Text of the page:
So the other night my husband was checking his email and saw something he thought was really cool. He said “you have to see this!” and, us being a modern family, he forwarded it to me (sitting 10 feet away) on my laptop.
The contents of the email were these two pictures:
Along with this text:
Look at this Moose! By the length of his beard and the grey legs, I figure he must be over 10 years old. He looks to be well over 8 feet at the top of the shoulder hump,and with his head up the height to the top of his antler must be about 12 feet .This guy is king of the forest, no bear or pack of wolves would dare come after him when he has this rack……Considering that a dirt road can fit 1 1/2 cars across … this fellow is HUGE …THIS IS ONE BIG BOY!
Now I’ve never seen a male moose before, but my dad’s work has taken him to all sorts of small towns in Northern Canada where moose are common, and he’s told me about moose whose legs were as long as he is tall (and he’s a big guy), so I had no reason to be skeptical.
Every Monday, PZ Myers posts an animal picture for his “Monday Metazoan” on Pharyngula, and I thought this was a cool enough picture for that spot, so I forwarded it on to him. I was happy on Monday morning to see that he had used it. But my happiness was short-lived when I saw the comments claiming that the picture was photoshopped!
The whole thread turned into a big debate over whether the picture was real, but I think Pharyngula commenter Steven Mading did a good job of summarizing:
Sigh: The obvious rebuttals to the arguments being used here claiming this is done with an image editor:
1 – Complaint: “But on other sites they’re claiming it’s from other locations – the location keeps changing! It’s an urban (or rural) legend and therefore the image is faked!” Obvious Rebuttal: Just because the claim of the location the photo was taken is incorrect doesn’t imply the image itself is edited. Editing the image and telling the truth about where it is from are two entirely different issues. I could take a very real photograph of Lake Mendota where I live, and simply put a caption on it saying “This is in Saudi Arabia – amazing that there’s a lake here!” and that still doesn’t mean I photoshopped the image.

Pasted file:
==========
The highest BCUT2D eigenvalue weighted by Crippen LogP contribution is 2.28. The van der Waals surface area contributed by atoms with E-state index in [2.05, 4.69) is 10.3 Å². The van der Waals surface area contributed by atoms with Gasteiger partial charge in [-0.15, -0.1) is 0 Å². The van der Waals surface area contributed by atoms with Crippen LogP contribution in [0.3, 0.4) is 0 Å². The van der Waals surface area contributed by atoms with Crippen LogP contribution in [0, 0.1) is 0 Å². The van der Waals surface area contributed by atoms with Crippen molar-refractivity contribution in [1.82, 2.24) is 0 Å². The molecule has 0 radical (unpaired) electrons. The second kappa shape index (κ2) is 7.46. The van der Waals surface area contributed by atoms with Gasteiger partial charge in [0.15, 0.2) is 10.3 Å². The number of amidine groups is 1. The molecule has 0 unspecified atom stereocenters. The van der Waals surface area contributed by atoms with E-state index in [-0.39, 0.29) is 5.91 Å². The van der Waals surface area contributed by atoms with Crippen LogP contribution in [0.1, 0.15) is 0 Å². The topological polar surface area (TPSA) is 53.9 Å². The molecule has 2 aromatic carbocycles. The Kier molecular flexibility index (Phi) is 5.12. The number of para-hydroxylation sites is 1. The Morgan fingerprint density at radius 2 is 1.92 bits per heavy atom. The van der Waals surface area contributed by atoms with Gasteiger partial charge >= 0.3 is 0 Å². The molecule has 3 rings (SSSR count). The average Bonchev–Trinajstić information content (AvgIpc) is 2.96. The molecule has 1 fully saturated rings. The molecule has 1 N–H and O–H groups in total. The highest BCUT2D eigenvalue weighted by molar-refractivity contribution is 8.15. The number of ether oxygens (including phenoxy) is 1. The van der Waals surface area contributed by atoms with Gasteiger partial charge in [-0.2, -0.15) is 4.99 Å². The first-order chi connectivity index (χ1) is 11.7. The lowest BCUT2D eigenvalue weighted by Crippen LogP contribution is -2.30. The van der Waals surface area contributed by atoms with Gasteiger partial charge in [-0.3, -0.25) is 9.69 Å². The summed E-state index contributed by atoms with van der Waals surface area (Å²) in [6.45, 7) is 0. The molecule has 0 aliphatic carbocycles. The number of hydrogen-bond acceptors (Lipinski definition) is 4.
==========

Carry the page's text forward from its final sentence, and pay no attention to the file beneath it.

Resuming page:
2 – Complaint: “But you can’t see the moose’s shadow on the ground!” Obvious Rebuttal: It’s already standing in a shadow! The woods are already casting a shadow on the road, as you can plainly see. Putting an additional object into the umbra of another object doesn’t make the shadow any darker than it already was.
3 – Complaint: “The second image is clearly just a rotated copy of the first!” Obvious Rebuttal: No, it’s not clearly rotated since if it was then one picture would look like a flat cardboard cutout since it would be rotating a 2-D image.
4 – Complaint: “Moose don’t get that big!” Obvious Rebuttal; Yes. They Do. Check your encyclopedia.
Now, none of that means the image can’t have been photoshopped – just that the reasons being quoted here for making that conclusion are pretty weak.
The whole thing is ridiculous. Most likely the location was wrong or inaccurate, but why would somebody photoshop an image that could possibly be real?
I got over my disappointment in the skepticism over the image, and took amusement in the controversy, especially when I saw that this online newspaper had done a story on the moose photo:
Is there really a moose this big? Or is it a hoax?
This picture, purportedly taken by someone named Lindsay of a rather ginormous moose “near Elliot Lake, near Sault Ste. Marie in Michigan’s Upper Peninsula,” was posted this morning on ScienceBlogs.com, which describes itself as “the largest online community dedicated to science.”
At time of writing (9:44 a.m. on Monday) 27 readers had posted comments on the picture, some rather skeptical.
“PhotoShop is one of my favorite software programs,” writes Neil B. “I wonder why Lindsay didn’t include a silly squirrel with that moose. :-)”
I didn’t say that I took the picture, nor did PZ’s post, so somebody wasn’t reading too carefully!
As for the title of the article, writer David Helwig only needed to check Wikipedia to find out that moose can get that big. If it is a hoax, then I’ve been had, but it’s the lamest hoax ever!
There was an editor’s note added after I made a comment on the post at Pharyngula:
(EDITOR’S NOTE: Shortly after SooToday.com posted this article, Lindsay, the purported photographer, posted this comment on ScienceBlogs.com: “I didn’t Photoshop it, but why would I need to when moose really get that big? I didn’t take the picture, it was passed to me in an e-mail. If I were there I would probably have been running as fast as I could in the opposite direction!)
I think we’re all just so jaded because of previous photoshop hoaxes that people are quick to call any surprising image a fake. For your amusement: